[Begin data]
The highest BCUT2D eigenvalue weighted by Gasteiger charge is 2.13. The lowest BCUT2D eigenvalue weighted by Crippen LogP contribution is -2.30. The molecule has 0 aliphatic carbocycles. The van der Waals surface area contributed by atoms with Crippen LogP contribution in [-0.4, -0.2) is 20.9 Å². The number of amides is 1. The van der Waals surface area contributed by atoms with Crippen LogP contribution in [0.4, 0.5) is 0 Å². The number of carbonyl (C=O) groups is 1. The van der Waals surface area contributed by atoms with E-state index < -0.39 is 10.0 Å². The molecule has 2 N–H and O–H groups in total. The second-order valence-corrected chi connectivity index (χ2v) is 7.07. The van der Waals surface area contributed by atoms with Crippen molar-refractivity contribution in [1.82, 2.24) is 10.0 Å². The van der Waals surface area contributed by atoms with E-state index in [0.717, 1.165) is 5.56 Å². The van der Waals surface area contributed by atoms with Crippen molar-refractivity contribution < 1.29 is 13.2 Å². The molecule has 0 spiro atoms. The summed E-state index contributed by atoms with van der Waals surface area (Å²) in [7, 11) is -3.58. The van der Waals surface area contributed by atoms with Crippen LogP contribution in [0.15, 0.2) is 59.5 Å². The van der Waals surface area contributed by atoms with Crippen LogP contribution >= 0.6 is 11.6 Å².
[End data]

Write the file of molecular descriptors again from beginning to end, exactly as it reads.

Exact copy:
The highest BCUT2D eigenvalue weighted by Gasteiger charge is 2.13. The lowest BCUT2D eigenvalue weighted by Crippen LogP contribution is -2.30. The molecule has 0 aliphatic carbocycles. The van der Waals surface area contributed by atoms with Crippen LogP contribution in [-0.4, -0.2) is 20.9 Å². The number of amides is 1. The van der Waals surface area contributed by atoms with Crippen LogP contribution in [0.4, 0.5) is 0 Å². The number of carbonyl (C=O) groups is 1. The van der Waals surface area contributed by atoms with E-state index < -0.39 is 10.0 Å². The molecule has 2 N–H and O–H groups in total. The second-order valence-corrected chi connectivity index (χ2v) is 7.07. The van der Waals surface area contributed by atoms with Crippen molar-refractivity contribution in [1.82, 2.24) is 10.0 Å². The van der Waals surface area contributed by atoms with E-state index in [0.717, 1.165) is 5.56 Å². The van der Waals surface area contributed by atoms with Crippen molar-refractivity contribution < 1.29 is 13.2 Å². The molecule has 0 spiro atoms. The summed E-state index contributed by atoms with van der Waals surface area (Å²) in [7, 11) is -3.58. The van der Waals surface area contributed by atoms with Crippen LogP contribution in [0.15, 0.2) is 59.5 Å². The van der Waals surface area contributed by atoms with Crippen LogP contribution >= 0.6 is 11.6 Å².